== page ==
The game ends when either Via Appia is completed or a player has claimed a victory point token in Brundisium. When either condition is met, a full game round is played so that every player has the same number of turns. The player with the most points at the end of the game is the winner. Bonus points are awarded to the player who built the most and second most tiles in each segment. If there is a tie for the winner, there isn’t any tie breaker, so all players with the highest score are winners.

The best part of Via Appia is how it flows. The number of options are limited, but each option has its own decision to be made, so strategy exists with each decision. The quarry is a great innovation and it fits within the game.

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Via Appia looks great, and each part of the game reflects the theme. The dirt road starts to look a little more finished once the road tiles are placed. The storage areas look like they have stone walls to hold them. Water surrounds the play area, with mountains forming a ridge between the road and the rest of the play area.

I was skeptical when I saw that this was for ages eight and up, but when my niece tried it, she was able to figure out how the game worked without any problem. Her strategy wasn’t the best, but she figured out what her options were and how to do each one when she wanted to.

The components are high quality. The tiles are made of thick cardboard, and surprisingly the income cards are as well. I’m sure that it cost more to make the income cards out of cardboard, but they will definitely last much longer because of it. The pusher and stones are made of wood, and they will hold up well even after being pushed against each other multiple times.

The instruction books is four pages, but the rules are laid out with plenty of graphic examples of how they work. The first page shows the components and the goal of the game, with the next one showing the setup. The other pages give the rest of the rules. Since it is a simpler game, the rules are concise but thorough, and they don’t need to be any longer. I had a pretty good idea of how the game would play with a single reading of the rulebook.

Via Appia is on the lighter side of gaming. That being said, it shouldn’t be easily dismissed by gamers who like something with a little meat. There are enough choices to make each game unique, with enough variation and luck in each game that each play will be different. It’s not going to replace something heavy like Twilight Imperium, but it has enough range to satisfy almost everyone.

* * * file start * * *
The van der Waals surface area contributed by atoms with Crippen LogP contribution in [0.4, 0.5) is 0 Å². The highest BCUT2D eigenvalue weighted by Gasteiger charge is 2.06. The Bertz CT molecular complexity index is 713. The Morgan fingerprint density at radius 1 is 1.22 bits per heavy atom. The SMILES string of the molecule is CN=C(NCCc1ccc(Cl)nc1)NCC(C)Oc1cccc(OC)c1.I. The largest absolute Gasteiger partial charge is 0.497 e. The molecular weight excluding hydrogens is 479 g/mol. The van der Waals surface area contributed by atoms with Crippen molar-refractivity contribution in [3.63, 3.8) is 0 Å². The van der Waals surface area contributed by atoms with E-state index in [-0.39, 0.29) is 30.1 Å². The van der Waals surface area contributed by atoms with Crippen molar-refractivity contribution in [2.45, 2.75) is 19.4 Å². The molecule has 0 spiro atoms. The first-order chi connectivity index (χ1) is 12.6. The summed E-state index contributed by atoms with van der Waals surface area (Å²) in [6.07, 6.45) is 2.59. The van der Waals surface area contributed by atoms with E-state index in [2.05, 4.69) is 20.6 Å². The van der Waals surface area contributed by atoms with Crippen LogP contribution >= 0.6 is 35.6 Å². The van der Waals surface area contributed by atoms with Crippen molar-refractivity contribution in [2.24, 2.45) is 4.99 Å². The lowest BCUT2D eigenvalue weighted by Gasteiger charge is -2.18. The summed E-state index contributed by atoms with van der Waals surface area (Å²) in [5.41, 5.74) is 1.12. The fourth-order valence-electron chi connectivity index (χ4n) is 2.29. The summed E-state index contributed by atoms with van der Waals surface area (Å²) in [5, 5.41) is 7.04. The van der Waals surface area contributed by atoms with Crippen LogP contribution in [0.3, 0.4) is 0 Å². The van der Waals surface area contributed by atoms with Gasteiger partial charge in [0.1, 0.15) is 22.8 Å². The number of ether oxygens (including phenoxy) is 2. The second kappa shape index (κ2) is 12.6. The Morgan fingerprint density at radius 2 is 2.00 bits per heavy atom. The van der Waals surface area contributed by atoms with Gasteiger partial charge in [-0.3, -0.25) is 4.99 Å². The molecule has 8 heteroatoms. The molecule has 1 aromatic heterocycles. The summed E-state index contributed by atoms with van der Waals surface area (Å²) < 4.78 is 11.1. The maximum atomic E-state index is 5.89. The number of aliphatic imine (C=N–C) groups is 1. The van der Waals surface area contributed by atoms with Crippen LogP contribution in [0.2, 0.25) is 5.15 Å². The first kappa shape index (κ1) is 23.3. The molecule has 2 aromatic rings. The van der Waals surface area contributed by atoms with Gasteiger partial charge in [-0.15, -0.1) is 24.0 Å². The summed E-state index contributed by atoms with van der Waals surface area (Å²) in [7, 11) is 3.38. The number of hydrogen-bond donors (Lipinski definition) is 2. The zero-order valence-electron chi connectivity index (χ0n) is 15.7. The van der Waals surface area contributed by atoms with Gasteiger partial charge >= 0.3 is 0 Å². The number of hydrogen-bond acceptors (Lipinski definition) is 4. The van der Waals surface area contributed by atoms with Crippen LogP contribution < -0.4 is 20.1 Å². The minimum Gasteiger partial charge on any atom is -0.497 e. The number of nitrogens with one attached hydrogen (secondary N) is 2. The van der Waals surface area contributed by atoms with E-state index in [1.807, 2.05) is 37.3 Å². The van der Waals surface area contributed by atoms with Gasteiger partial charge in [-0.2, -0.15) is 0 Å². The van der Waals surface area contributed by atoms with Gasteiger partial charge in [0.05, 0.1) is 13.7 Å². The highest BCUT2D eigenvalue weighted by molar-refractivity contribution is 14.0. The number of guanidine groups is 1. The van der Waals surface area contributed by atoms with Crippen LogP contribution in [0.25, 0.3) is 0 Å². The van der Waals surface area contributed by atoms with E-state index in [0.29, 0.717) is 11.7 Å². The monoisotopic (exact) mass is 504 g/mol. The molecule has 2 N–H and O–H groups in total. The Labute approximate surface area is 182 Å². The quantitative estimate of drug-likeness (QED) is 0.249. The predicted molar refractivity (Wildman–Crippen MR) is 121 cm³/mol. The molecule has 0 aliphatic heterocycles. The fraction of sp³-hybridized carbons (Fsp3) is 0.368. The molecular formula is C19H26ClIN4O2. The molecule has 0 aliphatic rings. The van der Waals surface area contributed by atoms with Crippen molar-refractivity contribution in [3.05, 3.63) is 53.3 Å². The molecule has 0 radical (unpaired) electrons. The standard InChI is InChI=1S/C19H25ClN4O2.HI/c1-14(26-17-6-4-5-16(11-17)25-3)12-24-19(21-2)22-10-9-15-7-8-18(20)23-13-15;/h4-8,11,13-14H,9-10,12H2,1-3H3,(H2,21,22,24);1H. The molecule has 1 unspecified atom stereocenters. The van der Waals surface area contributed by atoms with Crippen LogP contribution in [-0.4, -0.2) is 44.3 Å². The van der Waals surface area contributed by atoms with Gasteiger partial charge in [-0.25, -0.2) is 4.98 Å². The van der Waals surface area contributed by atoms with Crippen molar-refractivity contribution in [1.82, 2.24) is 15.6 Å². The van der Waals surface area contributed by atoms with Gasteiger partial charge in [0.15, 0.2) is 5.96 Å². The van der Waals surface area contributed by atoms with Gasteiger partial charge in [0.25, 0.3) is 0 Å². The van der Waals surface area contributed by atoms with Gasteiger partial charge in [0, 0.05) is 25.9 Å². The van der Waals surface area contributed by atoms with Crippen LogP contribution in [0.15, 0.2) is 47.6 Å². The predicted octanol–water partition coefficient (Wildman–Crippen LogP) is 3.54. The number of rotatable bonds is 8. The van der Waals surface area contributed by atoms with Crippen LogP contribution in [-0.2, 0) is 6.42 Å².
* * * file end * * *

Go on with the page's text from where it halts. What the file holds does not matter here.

Via Appia
Designed by: Michael Feldkotter
Publisher: Queen Games
Players: 2-4
Time: 45 minutes
Ages: 8+
Mechanic: Resource management, dexterity, tile laying
Weight: Light-medium
MSRP: $59.99

There is another old adage about judging a book by its cover. I guess you can say the same thing about the theme of a game. When I heard what Via Appia was about, I didn’t think it was going to be interesting enough to make it fun. I’m glad that the rep from Queen Games insisted that I take a copy with me. While it’s not what I would consider a gateway game, I can easily recommend it for just about any group of gamers. Just try it, it will probably surprise you.

While not working as a Database Administrator, Keith Schleicher has been associated with Gaming Trend since 2003. While his love of video games started with the Telestar Alpha (a pong console with four different games), he trule started playing video games when he received the ill-fated TI-99/4A. While the Speech Synthesizer seemed to be the height of gaming, eventually a 286 AT computer running at 8/12 Hz and a CGA monitor would be his outlet for a while. Eventually he’d graduate to 386, 486, Pentium, and Athlon systems, building some of those systems while doing some hardware reviews and attending Comdex. With the release of the Dreamcast that started his conversion to the console world. Since then he has acquired an NES, SNES, PS2, PS3, PSP, GBA-SP, DS, Xbox, Xbox 360, Xbox One S, Gamecube, Wii, Switch, and Oculus Quest 2. While not playing video games he enjoys bowling, reading, playing board games, listening to music, and watching movies and TV. He originally hails from Wisconsin but is now living in Michigan with his wife and sons.